by Austin Bay
March 9, 2010
What kind of coalition government will
emerge from Iraq's March 7 national elections? Initial reports indicate Prime
Minister Noori al-Maliki's supporters won a plurality of the vote (perhaps a
third), with former interim Prime Minister Iyad Allawi's "secular
list" in second place. An Iraqi political analyst I spoke with said
post-election political negotiations are underway, and the new coalition arrangements
will clarify by early to mid-April.
Whether dubbed horse-trading or
camel-haggling, the post-election process of parliamentary coalition building
is another signal that open, democratic politics -- with its frustrating
uncertainties, compromise and concessions -- are emerging in Iraq. The violent
whim of the dictator no longer rules.
"Emerging" is the operative
word. Iraq's institutions remain fragile. Corrupt business practices and
bribery threaten public trust in the nascent government. While the Iraqi Army
has demonstrated increasing self-sufficiency in conducting internal security
operations (beginning with Operation Charge of the Knights in March 2008),
police forces (especially local departments) are at best iffy organizations.
Though Iraqi Kurdish leaders express strong support for the Baghdad government,
complex and potentially violent administrative problems (the city of Kirkuk,
for example) are unresolved.
External enemies threaten Iraq. The
Khomeinist thugocracy controlling Iran fears Iraq's democracy, for it gives
Iranian opposition Green Movement activists a Middle Eastern model of palpable
democratic political change. So the mullahs meddle, with guns and money.
Iranian intelligence agents definitely support Shia Arab gangsters in Iraq and may
well aid Iraqi Sunni extremists. The Iranian nuclear weapons program is as much
a threat to Iraq as it is to Israel --perhaps more so, since the Iraqis are the
Iranians' ancient antagonists.
Baathist Syria continues to provide a
haven for "former regime elements" -- bigshots in Saddam Hussein's
horrid tyranny. The tyrant's exiled minions have cash filched from the Iraqi
people during the dictatorship. There is reason to believe they help both
pro-Saddam and al-Qaida terrorists in Iraq.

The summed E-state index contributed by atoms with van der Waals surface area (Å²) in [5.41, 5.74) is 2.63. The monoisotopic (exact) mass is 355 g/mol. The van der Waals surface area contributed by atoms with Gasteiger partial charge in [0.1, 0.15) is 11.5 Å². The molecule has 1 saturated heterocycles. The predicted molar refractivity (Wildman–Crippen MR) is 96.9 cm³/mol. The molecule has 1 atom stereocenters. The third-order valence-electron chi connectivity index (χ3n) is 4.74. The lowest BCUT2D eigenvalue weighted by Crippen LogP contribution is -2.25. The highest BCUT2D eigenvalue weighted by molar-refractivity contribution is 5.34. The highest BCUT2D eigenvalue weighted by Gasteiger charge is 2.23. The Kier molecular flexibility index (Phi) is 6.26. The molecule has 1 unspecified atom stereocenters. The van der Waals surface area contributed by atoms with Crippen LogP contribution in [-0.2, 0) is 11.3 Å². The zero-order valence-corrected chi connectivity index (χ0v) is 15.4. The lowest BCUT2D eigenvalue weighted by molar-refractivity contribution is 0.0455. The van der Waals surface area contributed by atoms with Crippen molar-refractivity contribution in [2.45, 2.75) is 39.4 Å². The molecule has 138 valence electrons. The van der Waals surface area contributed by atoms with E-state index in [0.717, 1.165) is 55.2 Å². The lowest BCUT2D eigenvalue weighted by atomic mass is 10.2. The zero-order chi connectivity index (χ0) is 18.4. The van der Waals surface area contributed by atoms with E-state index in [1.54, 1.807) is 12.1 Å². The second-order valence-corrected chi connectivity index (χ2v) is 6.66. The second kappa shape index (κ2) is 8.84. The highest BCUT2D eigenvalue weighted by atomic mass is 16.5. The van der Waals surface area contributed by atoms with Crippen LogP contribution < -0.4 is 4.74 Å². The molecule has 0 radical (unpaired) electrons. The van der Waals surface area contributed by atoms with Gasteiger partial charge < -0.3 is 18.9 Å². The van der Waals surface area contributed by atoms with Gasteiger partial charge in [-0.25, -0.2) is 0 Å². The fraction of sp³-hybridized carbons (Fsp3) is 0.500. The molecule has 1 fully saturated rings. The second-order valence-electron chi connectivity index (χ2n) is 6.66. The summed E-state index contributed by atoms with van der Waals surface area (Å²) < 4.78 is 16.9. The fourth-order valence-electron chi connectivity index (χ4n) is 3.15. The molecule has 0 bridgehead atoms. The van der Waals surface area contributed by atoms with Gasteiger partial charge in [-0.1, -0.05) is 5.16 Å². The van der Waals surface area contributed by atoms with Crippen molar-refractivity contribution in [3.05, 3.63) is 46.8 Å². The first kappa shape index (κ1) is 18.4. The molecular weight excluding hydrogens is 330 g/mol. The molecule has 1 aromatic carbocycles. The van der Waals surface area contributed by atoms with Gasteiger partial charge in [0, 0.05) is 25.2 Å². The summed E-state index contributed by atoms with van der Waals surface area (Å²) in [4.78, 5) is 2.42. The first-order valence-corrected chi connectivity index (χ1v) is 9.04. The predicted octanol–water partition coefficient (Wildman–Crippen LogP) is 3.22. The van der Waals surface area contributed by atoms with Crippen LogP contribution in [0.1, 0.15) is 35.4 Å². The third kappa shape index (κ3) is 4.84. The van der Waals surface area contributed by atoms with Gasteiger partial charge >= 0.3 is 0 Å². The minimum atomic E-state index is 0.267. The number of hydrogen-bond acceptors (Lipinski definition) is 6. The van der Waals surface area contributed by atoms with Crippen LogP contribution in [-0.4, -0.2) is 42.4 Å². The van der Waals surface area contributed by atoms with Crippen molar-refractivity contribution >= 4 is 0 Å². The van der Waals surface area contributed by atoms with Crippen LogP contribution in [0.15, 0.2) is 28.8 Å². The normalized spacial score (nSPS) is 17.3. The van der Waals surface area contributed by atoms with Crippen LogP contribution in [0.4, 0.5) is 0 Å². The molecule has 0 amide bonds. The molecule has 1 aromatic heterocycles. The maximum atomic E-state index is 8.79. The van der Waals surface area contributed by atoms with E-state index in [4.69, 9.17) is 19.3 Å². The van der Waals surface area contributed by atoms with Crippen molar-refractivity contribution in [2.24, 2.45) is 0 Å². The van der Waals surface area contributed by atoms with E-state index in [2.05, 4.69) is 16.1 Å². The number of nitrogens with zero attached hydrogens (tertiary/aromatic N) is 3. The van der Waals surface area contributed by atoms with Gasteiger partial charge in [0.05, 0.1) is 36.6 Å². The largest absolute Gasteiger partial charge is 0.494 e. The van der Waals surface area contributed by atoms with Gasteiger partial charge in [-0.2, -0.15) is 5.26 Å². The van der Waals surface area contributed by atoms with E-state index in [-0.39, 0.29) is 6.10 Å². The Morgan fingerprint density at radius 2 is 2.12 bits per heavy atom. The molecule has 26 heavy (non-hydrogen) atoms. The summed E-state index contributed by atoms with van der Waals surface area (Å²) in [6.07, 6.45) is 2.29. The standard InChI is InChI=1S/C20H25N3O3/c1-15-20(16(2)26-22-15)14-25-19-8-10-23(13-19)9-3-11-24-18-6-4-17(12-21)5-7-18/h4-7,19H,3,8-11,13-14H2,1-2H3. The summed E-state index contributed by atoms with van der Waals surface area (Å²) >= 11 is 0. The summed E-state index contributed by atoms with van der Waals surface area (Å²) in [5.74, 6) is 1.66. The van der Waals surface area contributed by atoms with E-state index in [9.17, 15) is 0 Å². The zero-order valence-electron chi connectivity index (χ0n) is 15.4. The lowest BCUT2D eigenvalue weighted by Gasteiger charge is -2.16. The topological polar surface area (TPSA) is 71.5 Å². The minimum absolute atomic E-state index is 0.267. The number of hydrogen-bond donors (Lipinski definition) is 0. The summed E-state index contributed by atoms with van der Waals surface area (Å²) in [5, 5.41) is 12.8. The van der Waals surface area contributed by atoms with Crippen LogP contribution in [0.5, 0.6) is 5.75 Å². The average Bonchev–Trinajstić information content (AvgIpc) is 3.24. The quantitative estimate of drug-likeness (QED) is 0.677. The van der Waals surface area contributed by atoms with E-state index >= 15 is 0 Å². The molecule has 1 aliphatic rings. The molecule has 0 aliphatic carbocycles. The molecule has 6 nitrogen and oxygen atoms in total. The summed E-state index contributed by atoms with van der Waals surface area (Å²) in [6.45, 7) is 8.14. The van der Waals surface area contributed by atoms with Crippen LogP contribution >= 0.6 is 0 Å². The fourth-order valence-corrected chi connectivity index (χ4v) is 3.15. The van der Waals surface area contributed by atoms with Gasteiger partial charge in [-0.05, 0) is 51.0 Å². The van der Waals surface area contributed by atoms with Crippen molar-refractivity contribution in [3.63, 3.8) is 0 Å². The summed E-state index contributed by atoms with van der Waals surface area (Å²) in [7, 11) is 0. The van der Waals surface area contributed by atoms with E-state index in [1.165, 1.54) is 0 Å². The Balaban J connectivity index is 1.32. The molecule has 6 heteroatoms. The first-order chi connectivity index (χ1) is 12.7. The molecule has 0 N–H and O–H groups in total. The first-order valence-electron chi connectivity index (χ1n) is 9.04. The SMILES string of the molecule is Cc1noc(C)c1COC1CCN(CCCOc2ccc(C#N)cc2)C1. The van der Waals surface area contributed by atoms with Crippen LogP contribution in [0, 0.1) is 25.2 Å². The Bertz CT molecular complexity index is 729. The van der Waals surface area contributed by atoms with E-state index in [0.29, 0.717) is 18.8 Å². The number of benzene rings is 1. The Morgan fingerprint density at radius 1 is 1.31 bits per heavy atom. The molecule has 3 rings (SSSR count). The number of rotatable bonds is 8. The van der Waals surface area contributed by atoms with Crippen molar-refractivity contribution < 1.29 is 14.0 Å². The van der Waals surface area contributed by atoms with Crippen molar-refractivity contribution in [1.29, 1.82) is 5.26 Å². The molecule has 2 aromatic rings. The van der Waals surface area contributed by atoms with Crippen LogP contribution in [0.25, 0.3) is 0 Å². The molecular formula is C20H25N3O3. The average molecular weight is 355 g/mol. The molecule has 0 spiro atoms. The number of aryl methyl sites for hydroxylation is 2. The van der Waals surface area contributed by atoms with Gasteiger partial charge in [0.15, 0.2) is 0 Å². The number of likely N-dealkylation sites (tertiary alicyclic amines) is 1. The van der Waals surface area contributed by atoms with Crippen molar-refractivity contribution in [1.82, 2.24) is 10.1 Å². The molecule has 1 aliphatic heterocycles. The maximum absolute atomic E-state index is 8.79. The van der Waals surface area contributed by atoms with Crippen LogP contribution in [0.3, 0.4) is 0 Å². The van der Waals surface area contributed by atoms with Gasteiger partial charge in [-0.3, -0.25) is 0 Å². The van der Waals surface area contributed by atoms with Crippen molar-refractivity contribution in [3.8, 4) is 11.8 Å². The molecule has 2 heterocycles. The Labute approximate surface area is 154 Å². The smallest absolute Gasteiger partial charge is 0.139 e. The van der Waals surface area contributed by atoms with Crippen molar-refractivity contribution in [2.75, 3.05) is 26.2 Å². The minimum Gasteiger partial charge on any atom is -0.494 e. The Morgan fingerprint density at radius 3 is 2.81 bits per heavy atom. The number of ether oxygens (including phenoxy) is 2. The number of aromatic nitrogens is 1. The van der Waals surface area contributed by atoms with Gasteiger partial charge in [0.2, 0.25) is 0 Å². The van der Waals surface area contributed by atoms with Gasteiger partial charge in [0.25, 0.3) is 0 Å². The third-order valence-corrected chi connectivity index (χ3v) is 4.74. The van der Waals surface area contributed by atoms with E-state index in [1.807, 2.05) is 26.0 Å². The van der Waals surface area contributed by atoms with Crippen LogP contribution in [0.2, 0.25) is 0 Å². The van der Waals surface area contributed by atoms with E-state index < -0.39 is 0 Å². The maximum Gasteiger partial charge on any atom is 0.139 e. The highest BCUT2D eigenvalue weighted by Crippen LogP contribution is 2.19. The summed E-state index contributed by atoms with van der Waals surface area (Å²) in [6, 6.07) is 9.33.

Indeed, terrorist bombs (most detonated in
Baghdad, so television crews could cover the sensational carnage) scarred the
elections, but the Iraqi people went to the polls. Iraqi voters once again
waved ink-stained fingers, as they did in January 2005 when Iraq conducted its
first national election and the Iraqi people demonstrated they were prepared to
die to forward Iraq's liberating political experiment.
It is regrettable that so many
privileged citizens in free societies dismissed and denigrated those
groundbreaking elections. The 2010 elections provide an appropriate time for
the cultural and ethnic snobs (and snob is a kind word) who declared that
democratic politics were beyond Iraqi capabilities to issue a series of abject,
groveling apologies. The most reprehensible faction in this defeatist crowd is
the ignorant clot of hard-left propagandists and faculty-club chumps who swore
the Iraqis were better off under Saddam Hussein's vicious tyranny. The election
serves as a teaching moment for these purveyors of fascism and inhumanity.
Given Iraq's democratic promise, the
external threats it faces and its internal fragility, the Obama administration
must reconsider its "hard and fast" withdrawal timetable for combat
The turmoil in neighboring Iran, which
began in June 2009, is reason enough for Obama to offer to amend his August
deadline. There are other issues as well, such as ensuring adequate defense of
Iraqi air space. The Iraqi Air Force currently flies prop planes and
helicopters. Let the new Iraqi governing coalition make the decision about the
retention of combat forces.
Treating the Iraqis as allies capable
of assessing changing conditions would be truly smart diplomacy. Iraq needs a
reliable American partner, and to promote genuine peace in the Middle East,
America sorely needs a democratic Iraqi ally.